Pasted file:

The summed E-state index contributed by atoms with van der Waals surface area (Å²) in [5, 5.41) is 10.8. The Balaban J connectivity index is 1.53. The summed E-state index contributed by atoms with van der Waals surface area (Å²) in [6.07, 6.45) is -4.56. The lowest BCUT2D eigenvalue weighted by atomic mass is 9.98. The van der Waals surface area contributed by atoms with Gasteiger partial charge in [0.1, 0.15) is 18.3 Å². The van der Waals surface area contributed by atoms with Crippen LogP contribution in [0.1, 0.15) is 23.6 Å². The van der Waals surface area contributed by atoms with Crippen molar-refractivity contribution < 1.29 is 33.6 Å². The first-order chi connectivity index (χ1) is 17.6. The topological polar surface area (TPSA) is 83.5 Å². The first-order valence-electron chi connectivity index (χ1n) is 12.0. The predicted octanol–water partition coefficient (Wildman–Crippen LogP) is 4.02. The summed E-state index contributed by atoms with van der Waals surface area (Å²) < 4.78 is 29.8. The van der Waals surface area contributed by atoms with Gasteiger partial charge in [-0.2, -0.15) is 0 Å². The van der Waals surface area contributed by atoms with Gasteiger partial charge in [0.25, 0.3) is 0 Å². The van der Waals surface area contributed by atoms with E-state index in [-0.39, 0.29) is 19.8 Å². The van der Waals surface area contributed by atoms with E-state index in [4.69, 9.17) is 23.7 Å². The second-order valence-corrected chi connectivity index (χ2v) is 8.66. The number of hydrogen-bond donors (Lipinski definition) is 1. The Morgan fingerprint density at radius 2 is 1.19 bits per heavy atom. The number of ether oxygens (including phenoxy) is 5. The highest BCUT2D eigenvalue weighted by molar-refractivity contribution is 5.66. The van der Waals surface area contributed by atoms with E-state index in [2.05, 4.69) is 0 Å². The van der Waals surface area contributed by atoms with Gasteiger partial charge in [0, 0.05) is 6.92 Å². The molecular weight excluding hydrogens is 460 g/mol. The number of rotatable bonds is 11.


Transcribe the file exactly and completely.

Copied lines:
The summed E-state index contributed by atoms with van der Waals surface area (Å²) in [5, 5.41) is 10.8. The Balaban J connectivity index is 1.53. The summed E-state index contributed by atoms with van der Waals surface area (Å²) in [6.07, 6.45) is -4.56. The lowest BCUT2D eigenvalue weighted by atomic mass is 9.98. The van der Waals surface area contributed by atoms with Gasteiger partial charge in [0.1, 0.15) is 18.3 Å². The van der Waals surface area contributed by atoms with Crippen LogP contribution in [0.1, 0.15) is 23.6 Å². The van der Waals surface area contributed by atoms with Crippen molar-refractivity contribution < 1.29 is 33.6 Å². The first-order chi connectivity index (χ1) is 17.6. The topological polar surface area (TPSA) is 83.5 Å². The first-order valence-electron chi connectivity index (χ1n) is 12.0. The predicted octanol–water partition coefficient (Wildman–Crippen LogP) is 4.02. The summed E-state index contributed by atoms with van der Waals surface area (Å²) < 4.78 is 29.8. The van der Waals surface area contributed by atoms with Gasteiger partial charge in [-0.2, -0.15) is 0 Å². The van der Waals surface area contributed by atoms with Gasteiger partial charge in [0.25, 0.3) is 0 Å². The van der Waals surface area contributed by atoms with E-state index in [-0.39, 0.29) is 19.8 Å². The van der Waals surface area contributed by atoms with E-state index in [4.69, 9.17) is 23.7 Å². The second-order valence-corrected chi connectivity index (χ2v) is 8.66. The number of hydrogen-bond donors (Lipinski definition) is 1. The Morgan fingerprint density at radius 2 is 1.19 bits per heavy atom. The number of ether oxygens (including phenoxy) is 5. The highest BCUT2D eigenvalue weighted by molar-refractivity contribution is 5.66. The van der Waals surface area contributed by atoms with E-state index in [2.05, 4.69) is 0 Å². The van der Waals surface area contributed by atoms with Gasteiger partial charge in [0, 0.05) is 6.92 Å². The molecular weight excluding hydrogens is 460 g/mol. The number of rotatable bonds is 11.